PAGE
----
In the United States alone, 3 million data centers bring the internet to the masses. Running day and night, these massive computer servers require a lot of electricity. The heat generated could melt critical electronics. To keep them cool, data centers use additional electricity to run air conditioners, server fans and other equipment. The carbon footprint is enormous. By 2025, data centers around the world are predicted to consume at least 1,200 terawatt-hours of electricity, or 3.2 percent of the planet’s total electricity, and produce 1.9 gigatonnes of carbon emissions, reports the Guardian.

Forced Physics, a company based in Scottsdale, Arizona, has invented a passive, low-power technology that they say could reduce a data center’s electricity by 90 percent. The device also eliminates the need for the billions of gallons of water or other coolants that data centers rely on annually to cool these systems. The device is called a JouleForce conductor. It’s a long, narrow and mostly hollow box made of aluminum. Computer circuit boards are attached to the outside.

Inside, there are 3,000 very thin fins. Giant fans suck air through the middle of the conductor and over the fins. As they do, air molecules contact the fins, which, because of their thinness and special alignment, orient the molecules in the same way and accelerate them into a fast-moving “beam.” The beam quickly moves heat from the attached electronics out the backside of the conductor. By using the technology, the company says, a data center could reduce their carbon footprint significantly and save $45 million a year by reducing costs on infrastructure, operations and energy.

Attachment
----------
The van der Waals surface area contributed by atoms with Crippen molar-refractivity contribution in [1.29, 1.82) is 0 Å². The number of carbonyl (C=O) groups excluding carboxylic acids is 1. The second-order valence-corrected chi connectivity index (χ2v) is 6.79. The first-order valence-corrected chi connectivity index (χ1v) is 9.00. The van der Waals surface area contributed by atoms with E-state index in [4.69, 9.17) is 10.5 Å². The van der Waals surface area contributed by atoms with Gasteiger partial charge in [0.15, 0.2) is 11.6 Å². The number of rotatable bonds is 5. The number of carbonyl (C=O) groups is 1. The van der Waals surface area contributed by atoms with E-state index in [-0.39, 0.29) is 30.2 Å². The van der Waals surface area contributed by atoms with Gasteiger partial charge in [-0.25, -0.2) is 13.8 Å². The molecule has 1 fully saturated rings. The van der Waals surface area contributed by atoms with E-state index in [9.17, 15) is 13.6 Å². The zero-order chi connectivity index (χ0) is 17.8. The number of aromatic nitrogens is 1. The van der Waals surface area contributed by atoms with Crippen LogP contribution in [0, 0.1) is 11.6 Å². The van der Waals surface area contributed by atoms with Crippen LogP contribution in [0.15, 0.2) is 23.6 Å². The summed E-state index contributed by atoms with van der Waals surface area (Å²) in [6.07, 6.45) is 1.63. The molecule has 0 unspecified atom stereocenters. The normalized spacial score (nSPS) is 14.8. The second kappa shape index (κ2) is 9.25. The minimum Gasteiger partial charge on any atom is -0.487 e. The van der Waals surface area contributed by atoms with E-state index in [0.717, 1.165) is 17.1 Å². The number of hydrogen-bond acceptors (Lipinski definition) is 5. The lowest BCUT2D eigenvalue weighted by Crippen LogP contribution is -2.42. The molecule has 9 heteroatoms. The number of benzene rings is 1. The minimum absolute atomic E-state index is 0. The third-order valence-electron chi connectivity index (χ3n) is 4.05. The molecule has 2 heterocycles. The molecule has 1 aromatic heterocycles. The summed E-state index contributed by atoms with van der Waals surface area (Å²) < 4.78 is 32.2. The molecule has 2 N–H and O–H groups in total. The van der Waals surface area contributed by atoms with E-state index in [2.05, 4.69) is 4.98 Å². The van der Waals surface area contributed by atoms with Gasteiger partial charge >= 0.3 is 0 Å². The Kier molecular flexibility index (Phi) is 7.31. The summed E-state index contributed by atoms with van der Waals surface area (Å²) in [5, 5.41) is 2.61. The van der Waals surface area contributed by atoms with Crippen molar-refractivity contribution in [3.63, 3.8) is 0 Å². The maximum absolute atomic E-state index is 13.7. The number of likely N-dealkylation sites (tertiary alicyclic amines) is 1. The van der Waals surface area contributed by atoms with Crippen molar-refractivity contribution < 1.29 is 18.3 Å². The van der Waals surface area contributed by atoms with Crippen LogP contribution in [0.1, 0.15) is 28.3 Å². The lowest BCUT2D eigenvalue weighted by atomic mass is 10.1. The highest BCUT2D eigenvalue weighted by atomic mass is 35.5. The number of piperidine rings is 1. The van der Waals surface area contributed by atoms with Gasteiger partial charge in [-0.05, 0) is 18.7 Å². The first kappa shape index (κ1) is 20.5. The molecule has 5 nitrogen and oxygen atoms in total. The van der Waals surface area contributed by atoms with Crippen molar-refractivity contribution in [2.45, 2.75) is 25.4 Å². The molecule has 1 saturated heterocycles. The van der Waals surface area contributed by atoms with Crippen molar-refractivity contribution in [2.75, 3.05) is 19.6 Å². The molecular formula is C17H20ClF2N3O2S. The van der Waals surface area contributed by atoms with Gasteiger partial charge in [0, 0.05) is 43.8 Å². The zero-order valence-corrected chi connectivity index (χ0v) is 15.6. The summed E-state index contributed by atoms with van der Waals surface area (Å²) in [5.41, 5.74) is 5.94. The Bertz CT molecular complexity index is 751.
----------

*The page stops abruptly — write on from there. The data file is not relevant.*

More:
As the world grapples with the consequences of global climate change, including warmer, more acidic oceans, rising sea levels, more intense storms and droughts, some companies are working on mitigation. Pumped hydroelectric storage, carbon capture and data centers cooling technology are just three innovations that could have sweeping impacts.